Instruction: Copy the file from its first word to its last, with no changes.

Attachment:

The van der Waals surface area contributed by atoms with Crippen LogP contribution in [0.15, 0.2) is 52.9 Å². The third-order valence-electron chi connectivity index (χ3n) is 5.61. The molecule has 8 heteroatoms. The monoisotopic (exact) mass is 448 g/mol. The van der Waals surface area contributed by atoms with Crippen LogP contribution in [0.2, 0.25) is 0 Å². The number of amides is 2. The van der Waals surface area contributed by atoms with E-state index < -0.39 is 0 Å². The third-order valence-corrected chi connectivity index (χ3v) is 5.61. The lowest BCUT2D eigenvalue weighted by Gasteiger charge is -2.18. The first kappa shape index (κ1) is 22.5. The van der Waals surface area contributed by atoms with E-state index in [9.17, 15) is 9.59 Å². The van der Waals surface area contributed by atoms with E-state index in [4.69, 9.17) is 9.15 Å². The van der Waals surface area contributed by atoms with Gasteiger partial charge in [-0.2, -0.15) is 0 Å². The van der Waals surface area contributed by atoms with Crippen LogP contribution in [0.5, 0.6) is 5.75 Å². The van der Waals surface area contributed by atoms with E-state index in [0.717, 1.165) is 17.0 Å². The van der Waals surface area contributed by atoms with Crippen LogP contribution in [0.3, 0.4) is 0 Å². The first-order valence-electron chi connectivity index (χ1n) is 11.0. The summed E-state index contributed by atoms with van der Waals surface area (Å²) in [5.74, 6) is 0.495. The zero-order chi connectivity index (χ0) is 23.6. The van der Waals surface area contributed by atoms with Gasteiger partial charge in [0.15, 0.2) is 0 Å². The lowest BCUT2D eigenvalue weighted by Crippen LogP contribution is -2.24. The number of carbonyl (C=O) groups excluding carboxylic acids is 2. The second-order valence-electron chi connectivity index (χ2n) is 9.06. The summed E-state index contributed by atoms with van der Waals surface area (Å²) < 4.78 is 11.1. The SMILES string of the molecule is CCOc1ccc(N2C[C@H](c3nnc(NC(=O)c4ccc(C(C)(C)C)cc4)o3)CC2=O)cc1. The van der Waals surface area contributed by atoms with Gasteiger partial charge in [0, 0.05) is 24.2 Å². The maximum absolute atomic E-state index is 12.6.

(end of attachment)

The van der Waals surface area contributed by atoms with Crippen LogP contribution in [0.15, 0.2) is 52.9 Å². The third-order valence-electron chi connectivity index (χ3n) is 5.61. The molecule has 8 heteroatoms. The monoisotopic (exact) mass is 448 g/mol. The van der Waals surface area contributed by atoms with Crippen LogP contribution in [0.2, 0.25) is 0 Å². The number of amides is 2. The van der Waals surface area contributed by atoms with E-state index < -0.39 is 0 Å². The third-order valence-corrected chi connectivity index (χ3v) is 5.61. The lowest BCUT2D eigenvalue weighted by Gasteiger charge is -2.18. The first kappa shape index (κ1) is 22.5. The van der Waals surface area contributed by atoms with E-state index in [9.17, 15) is 9.59 Å². The van der Waals surface area contributed by atoms with E-state index in [4.69, 9.17) is 9.15 Å². The van der Waals surface area contributed by atoms with Gasteiger partial charge in [-0.2, -0.15) is 0 Å². The van der Waals surface area contributed by atoms with Crippen LogP contribution in [0.5, 0.6) is 5.75 Å². The van der Waals surface area contributed by atoms with E-state index in [0.717, 1.165) is 17.0 Å². The van der Waals surface area contributed by atoms with Crippen LogP contribution in [0.3, 0.4) is 0 Å². The first-order valence-electron chi connectivity index (χ1n) is 11.0. The summed E-state index contributed by atoms with van der Waals surface area (Å²) in [5.74, 6) is 0.495. The zero-order chi connectivity index (χ0) is 23.6. The van der Waals surface area contributed by atoms with Gasteiger partial charge in [0.15, 0.2) is 0 Å². The lowest BCUT2D eigenvalue weighted by Crippen LogP contribution is -2.24. The number of carbonyl (C=O) groups excluding carboxylic acids is 2. The second-order valence-electron chi connectivity index (χ2n) is 9.06. The summed E-state index contributed by atoms with van der Waals surface area (Å²) < 4.78 is 11.1. The SMILES string of the molecule is CCOc1ccc(N2C[C@H](c3nnc(NC(=O)c4ccc(C(C)(C)C)cc4)o3)CC2=O)cc1. The van der Waals surface area contributed by atoms with Gasteiger partial charge in [0, 0.05) is 24.2 Å². The maximum absolute atomic E-state index is 12.6.